You’ll likely get to enjoy any of them, as rainfall is scarce – February, the height of the wet season, usually has 8 days of rain.
Not taking pictures during these moments is almost impossible, as you can easily catch the sunrise or sunset glaring between the boulders. It doesn’t matter if you don’t have any experience behind the lens – the images you take will be unforgettable!
3. Sensational star-gazing
The show isn’t over, even after the sunset. Roll out a rug and lie on your back – it feels as though you could almost reach out and touch the stars.
There are no street lights or urban sprawl, which thankfully means no light or pollution. It’s just a deep black endless night sky, studded with countless sparkling celestial bodies. If astrophotography is your passion, this is the perfect place to pursue it.
For those who prefer to simply soak up the ambience, just imagine the moonlight reflecting off these mysterious Devil’s Marbles. Their silhouettes are framed by the faint glow of deep space.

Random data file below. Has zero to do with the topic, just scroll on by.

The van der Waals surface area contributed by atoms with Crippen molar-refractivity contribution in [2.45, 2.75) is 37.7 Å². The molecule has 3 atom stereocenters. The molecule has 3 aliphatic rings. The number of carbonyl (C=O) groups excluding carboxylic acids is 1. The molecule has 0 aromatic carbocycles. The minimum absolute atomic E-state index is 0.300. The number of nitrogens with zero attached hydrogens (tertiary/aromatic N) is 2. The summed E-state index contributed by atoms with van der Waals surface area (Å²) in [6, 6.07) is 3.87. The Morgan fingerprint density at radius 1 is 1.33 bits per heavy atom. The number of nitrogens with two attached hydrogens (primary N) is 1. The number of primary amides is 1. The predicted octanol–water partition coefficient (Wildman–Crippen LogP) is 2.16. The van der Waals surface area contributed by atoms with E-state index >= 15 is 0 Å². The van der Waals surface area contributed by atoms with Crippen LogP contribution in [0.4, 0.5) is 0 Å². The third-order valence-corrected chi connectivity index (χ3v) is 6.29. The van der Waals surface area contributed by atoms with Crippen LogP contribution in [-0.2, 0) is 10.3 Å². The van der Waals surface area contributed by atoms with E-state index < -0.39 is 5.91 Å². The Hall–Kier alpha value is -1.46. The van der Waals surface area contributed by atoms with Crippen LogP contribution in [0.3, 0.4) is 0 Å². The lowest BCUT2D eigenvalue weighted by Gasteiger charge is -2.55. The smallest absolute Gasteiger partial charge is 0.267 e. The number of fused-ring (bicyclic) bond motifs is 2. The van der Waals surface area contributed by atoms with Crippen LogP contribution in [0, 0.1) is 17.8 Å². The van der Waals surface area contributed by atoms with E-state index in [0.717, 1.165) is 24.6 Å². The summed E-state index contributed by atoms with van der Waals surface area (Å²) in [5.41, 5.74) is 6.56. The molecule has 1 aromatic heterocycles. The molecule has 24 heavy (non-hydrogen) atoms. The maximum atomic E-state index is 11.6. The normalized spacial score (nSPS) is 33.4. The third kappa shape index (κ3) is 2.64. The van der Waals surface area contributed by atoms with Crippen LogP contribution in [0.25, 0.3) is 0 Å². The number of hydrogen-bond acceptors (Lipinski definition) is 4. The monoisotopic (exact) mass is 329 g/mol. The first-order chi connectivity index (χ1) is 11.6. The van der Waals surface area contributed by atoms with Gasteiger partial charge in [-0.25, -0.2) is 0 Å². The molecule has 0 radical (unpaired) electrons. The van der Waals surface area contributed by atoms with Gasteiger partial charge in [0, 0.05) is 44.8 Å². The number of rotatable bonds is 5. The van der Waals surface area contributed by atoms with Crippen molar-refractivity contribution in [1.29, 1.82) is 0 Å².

4. Experience the Dreamtime story
The Devil’s Marbles hold a deep spiritual significance for the traditional Aboriginal owners – the Alyawarre, Kaytetye, and Warumungu people.
There are many stories relating to these boulders, but most are sacred and can’t be heard by the uninitiated. The most popular tale is that the Devil’s Marbles are the eggs of the Rainbow Serpent, but this isn’t true.
For the general public, the Alyawarre people tell the following story about the creation of the Devil’s Marbles:
The Devil Man – Arrange -, came from Ayleparrarntenhe. He made a hair belt, an item worn by initiated men, as he travelled through the area. As he did so, he twirled the hair into strings and dropped clusters on the ground.
During Arrange’s return to Ayleparrarntenhe – the twin-peaked hill to the east of the reserve – he spat on the ground. This became the granite boulders that dot the central part of the reserve.